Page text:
On January 11, 2012, about 2245 central standard time (CST), a Cessna 150J airplane, N60676, collided with trees near Denmark, Wisconsin. The airline transport pilot, the sole occupant, was seriously injured. The airplane sustained substantial damage to the wings and fuselage. The airplane was registered to and operated by a private individual under the provisions of 14 Code of Federal Regulations Part 91 as a personal flight. Night visual meteorological conditions prevailed for the flight, which operated without a flight plan. The flight originated from the Manitowoc Regional Airport (KMTW), Manitowoc, Wisconsin, about 2045, and destined for the West Bend Municipal Airport (KETB), West Bend, Wisconsin. Use your browsers 'back' function to return to synopsisReturn to Query Page
A witness at KMTW reported to police that the pilot had entered a local Experimental Aircraft Association (EAA) meeting asking if food was available. The witness added that the accident pilot told him that while on a joy ride, all of the interior lighting went out. The pilot was having a hard time navigating, saw the beacon at KMTW, and decided to land and remain in the Manitowoc area until it got light again. Another witness at the airport saw the pilot walking to the airport ramp with a 12-pack of beer. In a conversation with the pilot, the witness recalled that the pilot stated he was going to drink a few beers and sleep in his Cessna 150 until daylight. The witness told the pilot to ask the local EAA members for assistance. Receipts from the airfield show that the pilot fueled his airplane three times between 2009 and 2030, and the pilot reported that he departed shortly after refueling.
A pilot rated witness reported that he observed the airplane about 2230, two miles south of crash site. He added that the airplane maneuvered approximately 500 feet above ground level. The airplane's landing light was observed on and off during the turns. The witness reported that the airplane's engine sounded normal and changes to the engine's rpm were heard.
The accident site consisted of a heavily wooden area in slightly rolling terrain. The airplane was suspended inverted in trees at an approximate height of 50 feet. In the area under the suspended airplane, an empty 12-pack beer container was found with five unopened beer cans found in the nearby area; one beer can was in a beverage holder. Two beer cans were found opened and empty.
In statements obtained by the Kewaunee County Sheriff’s department, at 0243 on January 12, the pilot called to report the airplane crash. During questioning, the pilot admitted to drinking three alcohol beverages between 1100 and 1500 at his residence the previous day. The pilot recall that he then left his residence, drove to KETB, and flew his airplane to KMTW. At KMTW, the pilot reported that he went to look for a restaurant, but did not leave the airport. He fueled his airplane and departed for KETB. At that time, the pilot reported not knowing how the accident had occurred.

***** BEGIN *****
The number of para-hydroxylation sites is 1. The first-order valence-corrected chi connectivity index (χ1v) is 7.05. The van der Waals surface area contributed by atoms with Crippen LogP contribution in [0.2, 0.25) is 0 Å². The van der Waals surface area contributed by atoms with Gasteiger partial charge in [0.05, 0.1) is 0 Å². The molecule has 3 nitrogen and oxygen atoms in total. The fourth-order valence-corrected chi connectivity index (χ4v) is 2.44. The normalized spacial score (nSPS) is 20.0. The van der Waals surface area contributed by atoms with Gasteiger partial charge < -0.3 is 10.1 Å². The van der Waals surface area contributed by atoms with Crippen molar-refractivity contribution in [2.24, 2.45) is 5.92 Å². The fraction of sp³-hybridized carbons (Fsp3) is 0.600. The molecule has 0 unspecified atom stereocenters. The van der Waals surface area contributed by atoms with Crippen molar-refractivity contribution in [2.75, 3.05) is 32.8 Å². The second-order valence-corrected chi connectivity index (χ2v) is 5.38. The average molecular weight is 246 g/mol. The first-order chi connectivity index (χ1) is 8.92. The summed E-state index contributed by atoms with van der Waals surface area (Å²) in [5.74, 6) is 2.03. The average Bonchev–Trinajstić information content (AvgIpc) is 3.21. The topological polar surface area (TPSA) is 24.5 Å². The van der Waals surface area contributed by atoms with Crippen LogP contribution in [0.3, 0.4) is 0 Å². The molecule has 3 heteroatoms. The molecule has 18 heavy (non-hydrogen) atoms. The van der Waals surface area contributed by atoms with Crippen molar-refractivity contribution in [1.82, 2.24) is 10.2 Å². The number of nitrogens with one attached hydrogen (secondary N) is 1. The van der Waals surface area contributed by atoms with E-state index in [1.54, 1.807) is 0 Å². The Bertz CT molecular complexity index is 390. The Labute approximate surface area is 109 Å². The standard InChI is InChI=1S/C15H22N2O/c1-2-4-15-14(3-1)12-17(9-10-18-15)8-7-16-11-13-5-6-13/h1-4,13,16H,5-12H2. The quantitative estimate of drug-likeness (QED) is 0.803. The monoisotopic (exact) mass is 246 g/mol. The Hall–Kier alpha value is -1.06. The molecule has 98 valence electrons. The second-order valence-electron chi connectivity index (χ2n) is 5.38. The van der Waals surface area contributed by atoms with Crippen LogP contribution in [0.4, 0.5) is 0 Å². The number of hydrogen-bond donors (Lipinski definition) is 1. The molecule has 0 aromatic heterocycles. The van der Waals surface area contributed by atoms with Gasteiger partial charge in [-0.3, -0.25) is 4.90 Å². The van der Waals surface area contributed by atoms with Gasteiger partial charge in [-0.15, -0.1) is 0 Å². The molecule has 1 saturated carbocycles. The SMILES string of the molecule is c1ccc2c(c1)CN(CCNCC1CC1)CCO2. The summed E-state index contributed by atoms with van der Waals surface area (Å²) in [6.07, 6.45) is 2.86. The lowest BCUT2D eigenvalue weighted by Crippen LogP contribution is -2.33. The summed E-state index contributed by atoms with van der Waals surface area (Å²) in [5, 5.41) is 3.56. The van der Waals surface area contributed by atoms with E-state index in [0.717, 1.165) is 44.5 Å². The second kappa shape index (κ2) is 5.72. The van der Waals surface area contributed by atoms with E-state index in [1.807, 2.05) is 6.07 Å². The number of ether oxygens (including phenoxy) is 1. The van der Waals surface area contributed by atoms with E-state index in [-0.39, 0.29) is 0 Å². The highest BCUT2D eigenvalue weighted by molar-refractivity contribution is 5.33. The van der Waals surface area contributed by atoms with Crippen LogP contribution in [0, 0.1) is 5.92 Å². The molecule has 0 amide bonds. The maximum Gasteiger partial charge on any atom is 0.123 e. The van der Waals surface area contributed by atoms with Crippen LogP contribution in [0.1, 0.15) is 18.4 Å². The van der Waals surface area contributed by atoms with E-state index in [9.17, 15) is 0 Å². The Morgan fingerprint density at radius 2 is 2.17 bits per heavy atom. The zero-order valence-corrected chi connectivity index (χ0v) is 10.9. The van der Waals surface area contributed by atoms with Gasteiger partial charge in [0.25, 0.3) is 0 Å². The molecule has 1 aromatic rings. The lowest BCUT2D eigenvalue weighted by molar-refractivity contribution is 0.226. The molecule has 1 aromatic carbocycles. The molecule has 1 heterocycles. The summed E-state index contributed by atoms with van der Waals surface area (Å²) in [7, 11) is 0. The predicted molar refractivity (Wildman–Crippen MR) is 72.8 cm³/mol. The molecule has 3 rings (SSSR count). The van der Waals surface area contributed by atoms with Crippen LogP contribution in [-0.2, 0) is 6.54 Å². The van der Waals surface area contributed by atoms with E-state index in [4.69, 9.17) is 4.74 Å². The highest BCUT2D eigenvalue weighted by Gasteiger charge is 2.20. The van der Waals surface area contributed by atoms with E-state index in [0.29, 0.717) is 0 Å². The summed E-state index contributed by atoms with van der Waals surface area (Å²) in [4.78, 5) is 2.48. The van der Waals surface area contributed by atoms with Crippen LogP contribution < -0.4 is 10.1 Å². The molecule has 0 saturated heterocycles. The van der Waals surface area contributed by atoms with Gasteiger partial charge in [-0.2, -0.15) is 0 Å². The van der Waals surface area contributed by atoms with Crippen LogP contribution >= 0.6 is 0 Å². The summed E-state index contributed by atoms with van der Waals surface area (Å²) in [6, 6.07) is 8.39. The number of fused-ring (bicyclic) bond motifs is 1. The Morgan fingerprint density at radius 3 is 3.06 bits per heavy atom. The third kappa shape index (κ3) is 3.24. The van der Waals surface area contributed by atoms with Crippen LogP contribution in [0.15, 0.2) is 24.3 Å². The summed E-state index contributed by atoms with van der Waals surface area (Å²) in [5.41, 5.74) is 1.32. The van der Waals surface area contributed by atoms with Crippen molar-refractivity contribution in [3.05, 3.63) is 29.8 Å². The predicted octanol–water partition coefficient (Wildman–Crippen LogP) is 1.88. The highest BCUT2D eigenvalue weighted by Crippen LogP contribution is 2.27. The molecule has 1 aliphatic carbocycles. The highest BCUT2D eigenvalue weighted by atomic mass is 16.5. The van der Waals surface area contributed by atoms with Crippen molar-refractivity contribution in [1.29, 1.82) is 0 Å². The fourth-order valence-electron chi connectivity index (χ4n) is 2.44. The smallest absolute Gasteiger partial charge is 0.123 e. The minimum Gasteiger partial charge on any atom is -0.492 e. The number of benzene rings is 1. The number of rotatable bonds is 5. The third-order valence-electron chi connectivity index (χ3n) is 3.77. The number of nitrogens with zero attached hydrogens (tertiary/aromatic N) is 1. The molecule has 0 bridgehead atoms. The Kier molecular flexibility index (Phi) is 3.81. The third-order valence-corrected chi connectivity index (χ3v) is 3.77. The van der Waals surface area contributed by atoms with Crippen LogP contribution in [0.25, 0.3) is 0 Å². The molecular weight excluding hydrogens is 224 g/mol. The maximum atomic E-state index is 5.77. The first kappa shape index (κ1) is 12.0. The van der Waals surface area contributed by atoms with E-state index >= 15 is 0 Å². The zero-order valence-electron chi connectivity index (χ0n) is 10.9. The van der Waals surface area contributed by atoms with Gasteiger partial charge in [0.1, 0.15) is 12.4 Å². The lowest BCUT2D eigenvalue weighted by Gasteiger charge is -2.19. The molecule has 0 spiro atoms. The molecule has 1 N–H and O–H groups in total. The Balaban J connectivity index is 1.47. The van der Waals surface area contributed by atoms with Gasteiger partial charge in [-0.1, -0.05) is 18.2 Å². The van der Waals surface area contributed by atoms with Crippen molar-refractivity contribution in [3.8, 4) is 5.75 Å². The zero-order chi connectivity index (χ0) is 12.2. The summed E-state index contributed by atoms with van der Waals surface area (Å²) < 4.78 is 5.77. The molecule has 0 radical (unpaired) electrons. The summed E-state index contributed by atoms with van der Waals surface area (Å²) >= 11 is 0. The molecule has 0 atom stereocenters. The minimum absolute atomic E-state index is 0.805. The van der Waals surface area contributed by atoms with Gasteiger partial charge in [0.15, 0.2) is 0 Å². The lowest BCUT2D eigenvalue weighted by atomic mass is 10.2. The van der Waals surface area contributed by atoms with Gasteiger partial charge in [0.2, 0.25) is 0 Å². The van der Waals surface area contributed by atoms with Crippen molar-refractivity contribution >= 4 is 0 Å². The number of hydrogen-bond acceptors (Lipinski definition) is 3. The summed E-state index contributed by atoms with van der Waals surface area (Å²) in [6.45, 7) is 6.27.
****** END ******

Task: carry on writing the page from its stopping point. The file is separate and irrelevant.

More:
At 0452 the pilot consented to blood alcohol testing. Specimens sent to the Wisconsin State Laboratory of Hygiene’s Toxicology Section were positive for alcohol with a result a 0.138 g/100 mL. On the consent form the pilot indicated that he had not drank any alcohol since the accident.
A subsequent interview of the pilot by the Kewaunee County Sheriff’s department revealed that the pilot admitted leaving the airport and purchasing a 12-pack container of beer during his stop at KMTW before fueling his airplane. The pilot stated that his planned route was to fly north over the Fox Valley before proceeding to KETB. The pilot recalled that the engine was performing normally. He also stated that he often does left and right turns in a zigzag fashion in order to see around the wings. The pilot estimated his altitude was between 3,500 and 4,000 feet msl. After the accident, the pilot remained in the inverted airplane and drank several beers. The pilot then decided to exit the airplane.
The pilot did not provide a completed NTSB Form 6120.1. A signed pilot statement, dated January 22, 2012, provided to the pilot’s insurance company, recalled that while maneuvering with a dark horizon, the navigation lights/instrument lights blew out. While looking for a flashlight, the airplane entered a nose low unusual attitude. The pilot attempted to use his cell phone to illuminate the attitude indicator and recover from the unusual attitude. The pilot reported that he turned the landing and taxi lights on in an attempt to restore cockpit lighting. The pilot was unable to visual orientate himself and the airplane collided with trees.
An examination of the airplane revealed that the light bulb used to illuminate the cockpit instrumentation was burned out.